Big Game Fiction: Ernest Hemingway’s Adventure Writing
November 12, 2019 7:00–8:30 pm EDT Lead Scholar: Verna Kale, Assistant Research Professor of English and Associate Editor, The Hemingway Letters Project, The Pennsylvania State University Ernest Hemingway is as well known for his larger than life persona as for his writing, but living life “all the way up” was an essential part of his creative process. In this webinar, Associate Editor of the Hemingway Letters Project Verna Kale will take participants out in the Gulf Stream and on safari with Hemingway through his published fiction and creative nonfiction, his fishing and hunting logs, and his letters. She will suggest ways to incorporate Hemingway’s works and writing practices into a variety of assignments in composition, literature, and creative writing classes. Participants will also consider, as Hemingway did, how hunting and fishing are provocative metaphors for writing and the writing life.
November 19, 2019 7:00–8:30 pm EDT Lead Scholar: Jeff Engel, Associate Professor, Director of the Center for Presidential History, Southern Methodist University The Persian Gulf War of 1990–91 marked the end of one era and the start of another. Iraqi despot Saddam Hussein would never have dared invade neighboring Kuwait if Soviet and American policymakers still viewed the Middle East, and the world, as a zero-sum competition. Cold War peace in Europe, in other words, enabled war elsewhere. In this webinar, Jeffrey A. Engel explains Iraq's invasion and Kuwait's liberation, the largest American military expedition since Vietnam and the broadest diplomatic coalition since the Korean War, and the war's dramatic but ultimately unsatisfying end. An off-shore presence at most before 1991, after that year the United States effectively became a Gulf state, beginning an on-site diplomatic and military deployment that continues through today.
Can the Jonestown Massacre Help Us Understand Other Acts of Terrorism?
December 5, 2019 7:00–8:30 pm EDT Lead Scholar: David Chappell, Professor of Modern U.S. History, University of Oklahoma On November 18, 1978, 912 people died in a mass murder-mass suicide in rural Guyana. Even though the Jonestown massacre remains a mystery, it does have eerie parallels to the murder-suicides, mass shootings, and terrorism that wrack our society today. This webinar will explore Professor Chappell’s 2018 article in the Washington Post in which he investigates the incident and how it might offer a lesson on reducing mass violence today.
Post-1990s Developments in China’s Relationship to the World
December 10, 2019 7:00–8:30 pm EDT Lead Scholar: Xing Hang, Associate Professor of History, Brandeis University Do you find yourself wondering how U.S.–China relations got to the current point? Or thinking that you need a crash course on China’s ambitious initiatives on the world stage? This online seminar, led by Professor Xing Hang of Brandeis University, will help to orient you to how China’s relationships and priorities have evolved over the last three decades and prompt you to consider the alternative global framework that China has been developing for the future.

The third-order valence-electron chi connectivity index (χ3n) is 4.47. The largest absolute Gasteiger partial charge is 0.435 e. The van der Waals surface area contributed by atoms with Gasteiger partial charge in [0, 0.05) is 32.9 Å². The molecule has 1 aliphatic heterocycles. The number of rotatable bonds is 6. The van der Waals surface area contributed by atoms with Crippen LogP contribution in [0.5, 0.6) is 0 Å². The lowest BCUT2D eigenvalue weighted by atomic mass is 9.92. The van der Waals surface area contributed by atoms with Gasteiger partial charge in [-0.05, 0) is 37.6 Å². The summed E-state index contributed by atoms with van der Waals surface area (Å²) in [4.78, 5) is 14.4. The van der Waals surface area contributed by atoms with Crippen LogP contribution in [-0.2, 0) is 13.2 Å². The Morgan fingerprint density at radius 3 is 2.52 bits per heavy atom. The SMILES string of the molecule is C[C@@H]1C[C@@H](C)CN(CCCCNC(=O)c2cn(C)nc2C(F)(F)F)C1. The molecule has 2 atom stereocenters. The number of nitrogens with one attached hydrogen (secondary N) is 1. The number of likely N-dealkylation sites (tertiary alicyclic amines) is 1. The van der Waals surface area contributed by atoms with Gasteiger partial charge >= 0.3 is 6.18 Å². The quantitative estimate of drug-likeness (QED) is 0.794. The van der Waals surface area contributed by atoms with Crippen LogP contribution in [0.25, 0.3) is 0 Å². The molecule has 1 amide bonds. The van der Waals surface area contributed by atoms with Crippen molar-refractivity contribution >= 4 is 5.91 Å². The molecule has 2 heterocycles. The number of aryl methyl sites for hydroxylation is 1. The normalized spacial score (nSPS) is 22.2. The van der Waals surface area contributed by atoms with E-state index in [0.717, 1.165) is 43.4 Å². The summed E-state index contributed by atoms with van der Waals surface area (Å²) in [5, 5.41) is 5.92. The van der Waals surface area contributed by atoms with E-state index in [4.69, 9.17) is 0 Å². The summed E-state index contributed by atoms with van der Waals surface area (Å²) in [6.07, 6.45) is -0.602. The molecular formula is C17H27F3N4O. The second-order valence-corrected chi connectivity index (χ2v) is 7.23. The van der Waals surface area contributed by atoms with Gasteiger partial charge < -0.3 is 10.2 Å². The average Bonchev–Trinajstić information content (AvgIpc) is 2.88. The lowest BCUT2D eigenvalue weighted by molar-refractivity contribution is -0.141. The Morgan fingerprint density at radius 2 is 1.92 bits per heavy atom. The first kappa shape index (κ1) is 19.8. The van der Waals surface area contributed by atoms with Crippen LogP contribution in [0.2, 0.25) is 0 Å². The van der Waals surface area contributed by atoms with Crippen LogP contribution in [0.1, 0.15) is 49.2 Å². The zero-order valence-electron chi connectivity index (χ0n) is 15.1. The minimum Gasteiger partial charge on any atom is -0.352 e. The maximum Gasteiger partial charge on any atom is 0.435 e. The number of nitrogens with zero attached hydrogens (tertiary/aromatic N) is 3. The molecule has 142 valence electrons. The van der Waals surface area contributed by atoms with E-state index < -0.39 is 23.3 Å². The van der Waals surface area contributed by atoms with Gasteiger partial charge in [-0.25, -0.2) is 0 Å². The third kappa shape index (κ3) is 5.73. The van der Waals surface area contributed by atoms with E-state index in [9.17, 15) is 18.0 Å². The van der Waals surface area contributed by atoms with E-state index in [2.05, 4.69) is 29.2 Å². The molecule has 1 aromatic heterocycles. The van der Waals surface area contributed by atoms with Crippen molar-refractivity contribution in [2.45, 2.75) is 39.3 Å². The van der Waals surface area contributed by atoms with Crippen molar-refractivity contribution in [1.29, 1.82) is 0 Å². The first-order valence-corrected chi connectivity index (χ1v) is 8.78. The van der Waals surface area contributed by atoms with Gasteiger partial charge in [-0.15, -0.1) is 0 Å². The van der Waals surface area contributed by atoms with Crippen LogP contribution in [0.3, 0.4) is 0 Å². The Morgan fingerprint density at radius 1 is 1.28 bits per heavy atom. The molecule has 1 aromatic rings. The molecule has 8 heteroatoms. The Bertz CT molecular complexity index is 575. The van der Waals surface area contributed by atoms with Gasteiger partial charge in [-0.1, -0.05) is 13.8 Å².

Asian Americans: A History of the Fastest Growing Group in the U.S.
December 12, 2019 7:00–8:30 pm EDT Lead Scholar: Erika Lee, Regents Professor of History and Asian American Studies, University of Minnesota Asian Americans are the fastest growing group in the United States. Twenty million Americans trace their roots to Asia, and the Asian American population grew 72% from 2000 to 2015, the fastest growth rate of any racial or ethnic group. But most Americans know little about this diverse community and their long history, and our textbooks include only the briefest mentions of Asian Americans. In this webinar, award-winning historian and author Erika Lee introduces participants to the compelling histories of immigrant journeys, exclusion laws, World War II incarceration, civil rights activism, refugee migrations, and contemporary debates over immigration and race that have defined Asian American life in the past and present.
The Global History of Sugar: Exploring a Key Strand in the 1619 Project
January 7, 2020 7:00–8:30 pm EDT Lead Scholars: Marc Aronson, Assistant Professor of Practice, Rutgers School of Communication and Information; Marina Budhos, Professor of English, William Paterson University Today sugar can be found in everything we eat. Yet for most of human history it was a luxury, a spice, or seen as a medicine. The change in our diet came only because Columbus brought a cutting of a cane plant with him on his second voyage across the Atlantic, and then the labor of millions of enslaved Africans made sugar not merely inexpensive but, indeed, a necessity. Sugar was the motor of Atlantic slavery. And from the horrific death rate on the sugar plantations to the dramatic increase in diabetes and heart disease, the rise of sugar took, and takes, a terrible toll. But sugar also became a key ally in the fight against enslavement and for human rights. In this webinar we will show how to link the global story of sugar with both US and World History, using stories, statistics, science, and music. One product opens many new doors to the past, and present. Marc Aronson is an assistant professor of practice at the Rutgers School of Communication and Information. Marina Budhos is a professor in the English department of William Paterson University.